Gallery 2023

Discover below a visual report of events around Ireland marking the International UN Eradication of Poverty Day – 17 October 2023.

For more information on these events you can view the Irish 17 October Committee’s National 17 October 2023 Programme Booklet. The 17 October Committee is grateful to all the stakeholders and volunteers who made all of these events possible. Thank you to the Department of Social Protection for funding all these projects.

‘Let Dignity Be Our Compass: Working Together Towards Change’.

This theme was inspired by the international theme and in particular the end of the international concept note which says we should use dignity as the compass to ensure human rights and social justice are at the heart of national and global decision making. We are using dignity as a guide point to achieving these four markers of equality set out on the next page. We adapted the idea of ‘work’ to mean ‘working together for change’. The idea of work can mean different things to different people, and we must ensure the inclusion of everyone when creating change. This moral compass, with its four axes, highlights four relevant and inter-connected issues identified by people with direct experience of poverty as being of critical importance for Irish society in order to achieve the full realisation of human rights,equality and social justice envisaged by the founders of our State. These include; “Dignified work and opportunities to participate”, “A minimum standard of income”, “Affordable accommodation” and “Zero discrimination”.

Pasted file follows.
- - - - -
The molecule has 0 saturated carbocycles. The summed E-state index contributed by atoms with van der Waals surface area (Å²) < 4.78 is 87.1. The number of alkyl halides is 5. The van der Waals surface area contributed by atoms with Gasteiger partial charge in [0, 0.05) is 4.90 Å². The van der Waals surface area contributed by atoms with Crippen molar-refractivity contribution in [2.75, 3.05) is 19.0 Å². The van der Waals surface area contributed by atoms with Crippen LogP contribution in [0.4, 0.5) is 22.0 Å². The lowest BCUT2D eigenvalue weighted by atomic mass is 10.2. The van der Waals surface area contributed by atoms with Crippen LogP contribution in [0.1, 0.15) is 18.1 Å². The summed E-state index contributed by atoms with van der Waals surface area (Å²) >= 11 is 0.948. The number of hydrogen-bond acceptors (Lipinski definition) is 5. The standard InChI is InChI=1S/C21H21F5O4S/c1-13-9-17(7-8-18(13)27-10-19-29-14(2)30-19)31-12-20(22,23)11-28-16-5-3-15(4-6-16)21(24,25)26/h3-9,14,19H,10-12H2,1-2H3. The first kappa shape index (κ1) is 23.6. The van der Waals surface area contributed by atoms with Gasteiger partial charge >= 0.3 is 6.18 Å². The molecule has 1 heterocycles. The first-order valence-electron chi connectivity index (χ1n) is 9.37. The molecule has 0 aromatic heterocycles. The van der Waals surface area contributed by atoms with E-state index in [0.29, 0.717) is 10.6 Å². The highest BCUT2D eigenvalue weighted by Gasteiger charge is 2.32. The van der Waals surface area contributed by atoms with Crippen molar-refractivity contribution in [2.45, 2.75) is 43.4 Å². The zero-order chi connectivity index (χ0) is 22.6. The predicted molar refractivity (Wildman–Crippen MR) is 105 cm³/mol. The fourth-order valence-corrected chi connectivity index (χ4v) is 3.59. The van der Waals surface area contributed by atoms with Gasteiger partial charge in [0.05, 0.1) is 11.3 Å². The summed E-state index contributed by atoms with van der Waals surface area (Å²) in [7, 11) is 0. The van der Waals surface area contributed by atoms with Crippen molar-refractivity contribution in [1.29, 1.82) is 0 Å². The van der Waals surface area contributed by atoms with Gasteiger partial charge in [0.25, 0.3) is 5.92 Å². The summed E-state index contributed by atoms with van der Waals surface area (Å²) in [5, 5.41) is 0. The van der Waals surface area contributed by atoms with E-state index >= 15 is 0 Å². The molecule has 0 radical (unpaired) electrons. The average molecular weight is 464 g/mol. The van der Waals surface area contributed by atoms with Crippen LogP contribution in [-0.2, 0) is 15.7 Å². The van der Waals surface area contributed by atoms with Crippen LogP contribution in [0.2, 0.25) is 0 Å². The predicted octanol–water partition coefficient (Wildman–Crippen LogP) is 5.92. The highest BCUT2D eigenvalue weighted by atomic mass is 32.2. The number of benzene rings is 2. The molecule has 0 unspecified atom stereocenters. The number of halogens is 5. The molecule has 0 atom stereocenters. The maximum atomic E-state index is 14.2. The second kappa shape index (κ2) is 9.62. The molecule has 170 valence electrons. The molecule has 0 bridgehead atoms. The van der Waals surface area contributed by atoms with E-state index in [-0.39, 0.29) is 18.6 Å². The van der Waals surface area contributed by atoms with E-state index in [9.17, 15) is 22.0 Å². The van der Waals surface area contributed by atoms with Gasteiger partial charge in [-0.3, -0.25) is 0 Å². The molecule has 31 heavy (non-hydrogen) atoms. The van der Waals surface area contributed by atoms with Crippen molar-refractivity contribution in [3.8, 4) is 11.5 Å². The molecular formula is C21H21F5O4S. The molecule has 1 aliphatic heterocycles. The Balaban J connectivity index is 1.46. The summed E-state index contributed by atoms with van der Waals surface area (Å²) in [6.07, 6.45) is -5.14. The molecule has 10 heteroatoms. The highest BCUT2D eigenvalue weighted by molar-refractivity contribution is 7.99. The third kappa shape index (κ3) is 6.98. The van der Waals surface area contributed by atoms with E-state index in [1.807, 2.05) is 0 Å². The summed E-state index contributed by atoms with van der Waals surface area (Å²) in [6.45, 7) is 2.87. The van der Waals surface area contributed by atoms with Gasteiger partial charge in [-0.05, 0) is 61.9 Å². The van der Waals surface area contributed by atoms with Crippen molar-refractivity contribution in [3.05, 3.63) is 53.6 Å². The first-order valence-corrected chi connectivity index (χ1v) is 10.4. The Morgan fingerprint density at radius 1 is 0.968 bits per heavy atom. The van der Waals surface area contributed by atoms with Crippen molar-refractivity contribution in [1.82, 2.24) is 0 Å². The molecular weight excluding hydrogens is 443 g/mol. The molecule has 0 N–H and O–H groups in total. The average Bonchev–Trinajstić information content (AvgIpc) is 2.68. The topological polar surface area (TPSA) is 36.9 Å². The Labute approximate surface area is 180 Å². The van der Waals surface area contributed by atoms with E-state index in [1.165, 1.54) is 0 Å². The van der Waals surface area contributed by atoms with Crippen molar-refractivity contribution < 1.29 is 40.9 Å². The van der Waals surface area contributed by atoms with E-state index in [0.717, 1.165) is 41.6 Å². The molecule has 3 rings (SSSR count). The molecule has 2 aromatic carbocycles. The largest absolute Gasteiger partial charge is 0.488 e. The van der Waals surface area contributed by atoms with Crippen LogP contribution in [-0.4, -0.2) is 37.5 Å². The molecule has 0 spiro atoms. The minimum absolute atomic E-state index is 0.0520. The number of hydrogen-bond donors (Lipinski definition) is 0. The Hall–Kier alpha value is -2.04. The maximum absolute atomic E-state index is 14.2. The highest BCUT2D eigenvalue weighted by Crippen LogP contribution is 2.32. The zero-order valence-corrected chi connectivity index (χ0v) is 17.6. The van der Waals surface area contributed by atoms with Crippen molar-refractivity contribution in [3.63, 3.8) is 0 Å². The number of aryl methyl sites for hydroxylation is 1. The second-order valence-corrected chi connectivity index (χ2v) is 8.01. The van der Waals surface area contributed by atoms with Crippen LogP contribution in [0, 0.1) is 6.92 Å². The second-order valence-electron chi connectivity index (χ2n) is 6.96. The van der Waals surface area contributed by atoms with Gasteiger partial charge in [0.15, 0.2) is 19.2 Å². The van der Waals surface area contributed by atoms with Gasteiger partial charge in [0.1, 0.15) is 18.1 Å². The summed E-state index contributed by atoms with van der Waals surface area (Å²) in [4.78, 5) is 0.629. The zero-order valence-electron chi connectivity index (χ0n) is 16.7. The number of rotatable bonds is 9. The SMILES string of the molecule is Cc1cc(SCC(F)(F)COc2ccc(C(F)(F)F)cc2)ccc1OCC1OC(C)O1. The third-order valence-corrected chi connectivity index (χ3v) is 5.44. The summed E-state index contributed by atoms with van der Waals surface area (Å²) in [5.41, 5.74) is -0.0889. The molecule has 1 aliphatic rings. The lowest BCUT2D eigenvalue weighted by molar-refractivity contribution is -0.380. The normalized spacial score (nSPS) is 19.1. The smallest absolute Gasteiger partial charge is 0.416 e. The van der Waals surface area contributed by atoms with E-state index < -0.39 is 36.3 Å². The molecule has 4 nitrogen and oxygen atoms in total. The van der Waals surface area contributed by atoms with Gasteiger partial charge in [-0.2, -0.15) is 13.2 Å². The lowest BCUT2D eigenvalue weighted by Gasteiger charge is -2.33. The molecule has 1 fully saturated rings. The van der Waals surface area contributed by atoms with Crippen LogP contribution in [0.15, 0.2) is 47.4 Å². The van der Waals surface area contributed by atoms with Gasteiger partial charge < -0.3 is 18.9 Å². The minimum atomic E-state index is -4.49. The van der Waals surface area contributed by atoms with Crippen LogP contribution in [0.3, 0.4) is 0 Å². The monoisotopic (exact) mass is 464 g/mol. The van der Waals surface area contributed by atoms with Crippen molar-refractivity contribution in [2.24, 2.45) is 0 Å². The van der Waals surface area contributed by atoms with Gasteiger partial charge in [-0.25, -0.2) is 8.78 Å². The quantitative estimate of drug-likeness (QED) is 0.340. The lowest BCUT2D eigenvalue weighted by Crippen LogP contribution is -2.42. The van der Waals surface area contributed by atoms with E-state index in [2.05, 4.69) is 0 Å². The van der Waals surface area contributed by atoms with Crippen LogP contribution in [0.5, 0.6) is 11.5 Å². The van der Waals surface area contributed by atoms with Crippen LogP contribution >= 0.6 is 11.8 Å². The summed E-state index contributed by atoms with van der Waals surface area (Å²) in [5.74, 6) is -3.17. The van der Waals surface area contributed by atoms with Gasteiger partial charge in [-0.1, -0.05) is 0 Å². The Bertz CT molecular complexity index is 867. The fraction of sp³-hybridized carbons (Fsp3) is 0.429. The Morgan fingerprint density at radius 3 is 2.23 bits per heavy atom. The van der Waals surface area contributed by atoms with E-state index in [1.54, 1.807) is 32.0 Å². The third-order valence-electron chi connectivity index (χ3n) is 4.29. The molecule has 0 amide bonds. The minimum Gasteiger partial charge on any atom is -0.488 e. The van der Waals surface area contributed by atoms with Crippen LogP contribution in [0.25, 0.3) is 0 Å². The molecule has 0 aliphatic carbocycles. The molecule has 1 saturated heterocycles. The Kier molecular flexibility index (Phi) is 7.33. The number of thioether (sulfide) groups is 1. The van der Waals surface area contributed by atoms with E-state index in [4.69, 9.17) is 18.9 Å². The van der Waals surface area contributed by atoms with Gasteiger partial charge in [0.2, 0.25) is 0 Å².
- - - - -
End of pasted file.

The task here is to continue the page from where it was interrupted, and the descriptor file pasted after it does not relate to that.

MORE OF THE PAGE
Blanchardstown Centre for Independent Living hosted their event in Mulhuddart Community Centre in Dublin 15. They hosted speakers from local and national groups and recorded this event for future reference. Speakers included VDP, Fingal Councillors, a member of the Travellers development group and a local food bank who spoke at the event along with members of BCIL peer support group.